Ocular Therapeutix’s drug-eluting insert to treat glaucoma—a small, resorbable hydrogel plug that sits within the tear duct and is designed to replace 90 days’ worth of daily eye drops—fell just short of meeting the primary endpoint of its first pivotal phase 3 trial.
The OTX-TP intracanalicular insert, which delivers the common glaucoma drug travoprost without the need for preservatives, aimed to reduce average intraocular pressure across a total of nine different time points: three daily readings taken at 8:00 a.m., 10:00 a.m. and 4:00 p.m., multiplied by check-ins at two, six and 12 weeks after its insertion.
But compared to placebo, OTX-TP was only able to statistically clear eight of the nine time points, though it lowered intraocular pressure by between 3.27 and 5.72 mm Hg in patients with primary open-angle glaucoma or ocular hypertension, with the highest levels of reduction seen earlier in the trial.
While the goal was to hit a perfect score across all nine measurements, Ocular Therapeutix said it’s still encouraged by the results—especially when compared to the poor adherence seen in daily, standard-of-care regimens, in addition to the insert being generally well tolerated with no serious adverse events of the eye being observed.
“In our opinion, this product candidate represents a new opportunity for treating glaucoma patients that has the potential to address one of the biggest issues we deal with in clinical practice, the challenges patients have in taking eye drops,” Chief Medical Officer Michael Goldstein, M.D., said in a statement.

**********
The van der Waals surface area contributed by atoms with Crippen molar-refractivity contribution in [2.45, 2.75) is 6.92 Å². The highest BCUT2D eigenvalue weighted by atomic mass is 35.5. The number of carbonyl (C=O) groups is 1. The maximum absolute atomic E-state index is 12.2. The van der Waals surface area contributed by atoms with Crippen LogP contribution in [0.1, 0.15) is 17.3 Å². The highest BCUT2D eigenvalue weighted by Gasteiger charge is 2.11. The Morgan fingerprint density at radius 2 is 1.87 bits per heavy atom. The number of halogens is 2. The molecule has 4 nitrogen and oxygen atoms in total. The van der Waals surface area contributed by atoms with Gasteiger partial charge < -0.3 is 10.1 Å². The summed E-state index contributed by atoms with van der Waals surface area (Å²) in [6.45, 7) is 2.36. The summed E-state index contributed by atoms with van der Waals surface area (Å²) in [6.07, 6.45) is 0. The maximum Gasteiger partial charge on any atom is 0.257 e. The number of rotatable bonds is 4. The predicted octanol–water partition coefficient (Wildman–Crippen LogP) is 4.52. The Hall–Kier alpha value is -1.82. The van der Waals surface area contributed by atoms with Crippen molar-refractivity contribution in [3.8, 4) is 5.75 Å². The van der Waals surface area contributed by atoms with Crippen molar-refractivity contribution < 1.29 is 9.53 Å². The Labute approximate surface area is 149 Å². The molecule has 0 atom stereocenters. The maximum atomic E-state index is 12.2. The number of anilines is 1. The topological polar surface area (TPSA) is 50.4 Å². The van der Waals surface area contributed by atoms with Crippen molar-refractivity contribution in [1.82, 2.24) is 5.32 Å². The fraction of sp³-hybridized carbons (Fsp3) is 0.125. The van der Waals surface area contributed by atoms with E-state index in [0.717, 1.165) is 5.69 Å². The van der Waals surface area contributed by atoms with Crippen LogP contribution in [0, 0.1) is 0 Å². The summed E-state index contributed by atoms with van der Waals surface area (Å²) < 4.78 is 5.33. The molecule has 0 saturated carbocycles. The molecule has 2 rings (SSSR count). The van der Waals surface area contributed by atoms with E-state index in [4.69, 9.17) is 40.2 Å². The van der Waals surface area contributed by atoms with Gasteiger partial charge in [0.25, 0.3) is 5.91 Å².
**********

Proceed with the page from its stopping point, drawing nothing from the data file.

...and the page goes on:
“We will continue to review the data from the trial, and we look forward to meeting with the FDA to discuss these results before determining the next steps in our clinical development plans,” Goldstein said. Ocular’s stock was down by as much as 15% in premarket trading following the release to about $3.37.
The company is also developing a longer-term implant of resorbable travoprost, also known as Travatan, which is injected into the fluid-filled anterior chamber of the eye and sits between the iris and the cornea. The implant, OTX-TIC, began its phase 1 proof-of-concept trial in May 2018 and is designed to last for four to six months.
In December of last year, Ocular secured an FDA approval for its first drug and delivery system, Dextenza, for treating pain following eye surgery. The one-time intracanalicular insert delivers the steroid dexamethasone for up to 30 days, compared to a typical post-procedure regimen of up to 70 eye drops.